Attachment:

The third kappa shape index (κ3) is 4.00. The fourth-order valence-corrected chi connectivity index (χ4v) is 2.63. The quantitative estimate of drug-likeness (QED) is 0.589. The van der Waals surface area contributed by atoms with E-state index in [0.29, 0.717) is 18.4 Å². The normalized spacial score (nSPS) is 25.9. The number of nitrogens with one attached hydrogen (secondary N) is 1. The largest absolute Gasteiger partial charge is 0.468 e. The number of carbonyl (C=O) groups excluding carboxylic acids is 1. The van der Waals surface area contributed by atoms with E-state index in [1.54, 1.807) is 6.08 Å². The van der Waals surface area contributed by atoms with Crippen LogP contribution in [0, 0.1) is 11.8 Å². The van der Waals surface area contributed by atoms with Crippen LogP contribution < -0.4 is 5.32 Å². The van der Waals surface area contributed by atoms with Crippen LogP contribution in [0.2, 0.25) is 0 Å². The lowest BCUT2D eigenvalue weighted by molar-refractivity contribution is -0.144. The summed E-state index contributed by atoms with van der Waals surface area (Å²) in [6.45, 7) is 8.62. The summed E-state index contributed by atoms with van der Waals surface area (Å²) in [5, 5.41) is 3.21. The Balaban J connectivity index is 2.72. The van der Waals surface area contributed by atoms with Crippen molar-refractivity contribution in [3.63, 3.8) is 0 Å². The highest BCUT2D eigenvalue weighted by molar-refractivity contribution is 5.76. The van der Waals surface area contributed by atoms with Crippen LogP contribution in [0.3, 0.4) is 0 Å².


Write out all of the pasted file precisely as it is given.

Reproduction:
The third kappa shape index (κ3) is 4.00. The fourth-order valence-corrected chi connectivity index (χ4v) is 2.63. The quantitative estimate of drug-likeness (QED) is 0.589. The van der Waals surface area contributed by atoms with E-state index in [0.29, 0.717) is 18.4 Å². The normalized spacial score (nSPS) is 25.9. The number of nitrogens with one attached hydrogen (secondary N) is 1. The largest absolute Gasteiger partial charge is 0.468 e. The number of carbonyl (C=O) groups excluding carboxylic acids is 1. The van der Waals surface area contributed by atoms with E-state index in [1.54, 1.807) is 6.08 Å². The van der Waals surface area contributed by atoms with Crippen LogP contribution in [0, 0.1) is 11.8 Å². The van der Waals surface area contributed by atoms with Crippen LogP contribution < -0.4 is 5.32 Å². The van der Waals surface area contributed by atoms with Crippen LogP contribution in [0.2, 0.25) is 0 Å². The lowest BCUT2D eigenvalue weighted by molar-refractivity contribution is -0.144. The summed E-state index contributed by atoms with van der Waals surface area (Å²) in [6.45, 7) is 8.62. The summed E-state index contributed by atoms with van der Waals surface area (Å²) in [5, 5.41) is 3.21. The Balaban J connectivity index is 2.72. The van der Waals surface area contributed by atoms with Crippen molar-refractivity contribution in [3.63, 3.8) is 0 Å². The highest BCUT2D eigenvalue weighted by molar-refractivity contribution is 5.76. The van der Waals surface area contributed by atoms with Crippen LogP contribution in [0.3, 0.4) is 0 Å².